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Free Cloud-based Services

FREE Cloud & Internet-based Computing Services

Cloud-based services range from simple data storage and communication tools (e.g. web-based e-mail or short message broadcasts) to complex sets of services such as project management and collaboration. Most of the free services have pro versions available at a cost, however I have found the free versions adequate for my usage. Organisations and individuals can sign up for these services. While the benefits of free cloud-based services are very enticing, they may lack the degree of security and privacy that is desirable for storage of some data.

Google AppsThis is a well-known cloud-based application. The free version of Google Apps includes Gmail, Google Calendar, Google Sites, and Google Docs. Google Calendar is a shared online calendar that lets you schedule and share appointments. Google Docs lets you create documents, spreadsheets, drawings, and presentations, and Google Sites lets you build websites and wikis.

Gmail (google)—free web-based email. Gmail allows up to 20GB attachments.

Hotmail (Microsoft) also provides web-based email. Hotmail allows up to 10GB attachments. I have used this but changed to gmail.

LastPassLastPass is a web application that securely stores your various Internet passwords and can automatically enter them on website logon forms. I tend to only save passwords that aren’t ‘important.’ 

Dropbox – Stores your files, anywhere, anytime (even when offline). Any file you save to Dropbox also instantly saves to your computers, phones, and the secure Dropbox website.  Provides 2GB of Dropbox for free, with subscriptions up to 100GB available. There are several ways to increase your free storage -  I have 35GB available now and have only used 20% of it, mostly for storage and sharing of photos but I also use if to share files with various individuals and groups. Bandwidth limits can be set manually so Dropbox won't overload your connection.

Evernote – this is my current favourite. With Evernote, all of your notes, web clips, files and images are made available on every device and computer you use. I use it for everything: TO DO lists, planning trips, research notes, saving video clips & images, writing…..It also has cross-platform compatibility so PC and Mac users can install it. Use it with Skitch - Skitch shows an image or screenshot and allows you to manipulate it in a variety of ways: resize, rotate, annotate, etc. It’s so easy and it’s fun. It’s not at the level of Photoshop but it is highly functional on a day-to-day basis.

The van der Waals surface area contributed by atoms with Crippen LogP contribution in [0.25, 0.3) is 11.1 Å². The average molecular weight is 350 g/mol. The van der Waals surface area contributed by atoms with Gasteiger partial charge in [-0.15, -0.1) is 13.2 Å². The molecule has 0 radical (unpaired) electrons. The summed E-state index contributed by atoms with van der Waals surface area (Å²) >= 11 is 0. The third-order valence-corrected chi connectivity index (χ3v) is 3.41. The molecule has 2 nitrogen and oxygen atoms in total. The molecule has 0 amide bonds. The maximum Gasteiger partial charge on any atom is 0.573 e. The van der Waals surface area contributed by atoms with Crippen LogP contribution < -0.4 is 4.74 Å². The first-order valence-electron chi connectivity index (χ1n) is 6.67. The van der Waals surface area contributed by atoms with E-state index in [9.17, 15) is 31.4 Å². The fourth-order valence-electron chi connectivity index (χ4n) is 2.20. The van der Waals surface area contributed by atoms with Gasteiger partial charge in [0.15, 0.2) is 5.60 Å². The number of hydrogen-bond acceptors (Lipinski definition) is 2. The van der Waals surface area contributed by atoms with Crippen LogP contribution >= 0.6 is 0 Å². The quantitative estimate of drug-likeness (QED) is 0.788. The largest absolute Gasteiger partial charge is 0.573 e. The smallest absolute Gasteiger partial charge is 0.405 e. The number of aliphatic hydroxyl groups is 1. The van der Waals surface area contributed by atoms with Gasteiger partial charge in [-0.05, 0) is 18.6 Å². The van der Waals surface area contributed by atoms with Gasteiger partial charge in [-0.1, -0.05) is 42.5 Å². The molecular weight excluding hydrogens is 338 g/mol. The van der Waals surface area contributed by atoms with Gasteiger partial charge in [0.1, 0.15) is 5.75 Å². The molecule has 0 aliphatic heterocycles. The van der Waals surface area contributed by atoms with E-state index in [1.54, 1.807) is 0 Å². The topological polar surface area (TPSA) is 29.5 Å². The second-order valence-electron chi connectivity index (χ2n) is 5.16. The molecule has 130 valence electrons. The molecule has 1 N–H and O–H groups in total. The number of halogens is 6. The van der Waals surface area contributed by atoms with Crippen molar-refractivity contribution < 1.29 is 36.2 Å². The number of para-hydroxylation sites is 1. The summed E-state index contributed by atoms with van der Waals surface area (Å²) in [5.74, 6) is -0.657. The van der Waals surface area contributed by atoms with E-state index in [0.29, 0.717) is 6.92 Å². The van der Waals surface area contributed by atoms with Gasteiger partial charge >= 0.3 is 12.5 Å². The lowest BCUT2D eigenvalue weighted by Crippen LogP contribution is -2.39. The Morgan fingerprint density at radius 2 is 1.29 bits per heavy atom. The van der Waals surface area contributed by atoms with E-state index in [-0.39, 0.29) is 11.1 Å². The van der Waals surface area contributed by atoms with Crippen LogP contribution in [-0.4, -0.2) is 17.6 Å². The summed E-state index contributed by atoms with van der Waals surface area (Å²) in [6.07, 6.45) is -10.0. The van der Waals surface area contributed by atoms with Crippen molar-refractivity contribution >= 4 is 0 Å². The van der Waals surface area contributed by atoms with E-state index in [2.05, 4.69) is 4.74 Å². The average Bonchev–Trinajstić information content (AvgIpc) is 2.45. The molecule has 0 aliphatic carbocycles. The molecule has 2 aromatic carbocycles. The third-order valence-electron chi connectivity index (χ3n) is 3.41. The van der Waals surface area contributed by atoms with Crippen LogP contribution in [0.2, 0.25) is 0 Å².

OneNoteI haven’t used OneNote myself because it’s only available for Microsoft (as far as I knowI but people rave about it – the following information is from Wikipedia: Microsoft OneNote is a computer program for free-form information gathering and multi-user collaboration. It can gather users' notes (handwritten or typed), drawings, screen clippings, and audio commentaries and share them with other users of Microsoft OneNote over the Internet. 

NB – Compare Evernote & OneNote:

icloudicloud offers a free online computer with a virtual desktop. The desktop gives you online storage and a variety of utility applications, including a word processor, calendar, web browser, and an application development environment.

DoodleThis scheduler takes the hassle out of planning meetings. You create a schedule showing possible meeting dates and times, insert email addresses of people you want to invite to the meeting, and Doodle will let you know when they have responded and show you the preferred dates and times for the meeting.

SkypeIt was tempting to leave Skype off the list because so many people use it already but it is a wonderful tool for schools to use to aid global connectedness so I had to include it. You can make internet calls for free, call friends and family on any phone with Pay As You Go and Pay Monthly subscriptions.

YouTube EDUIs there anyone who hasn’t watched a YouTube video? Unlikely. However, you may not have accessed YouTube EDU yet – it’s a fantastic resource for teachers that you have to check out.

Please add your favourites to the list along with a brief explanation of its use and a link to the site.

Sources: ITPro, own explorations, Wikipedia, others’ recommendations


  • Pete Murray

    Hi, in late July this year Microsoft launched Office 365 for Education. The A2 plan (A2 is the same as the enterprise  plan E2) is for academic institutions that are ready to take advantage of the cloud. Office 365 offers free email 25gb storage per user , instant messaging, group video and voice chat, and online document viewing and editing.

    It is built on their proven enterprise class platform to include Exchange online, Lync online, Sharepoint intranet and extranet online and Office Webapps all free to academic institutions  Cool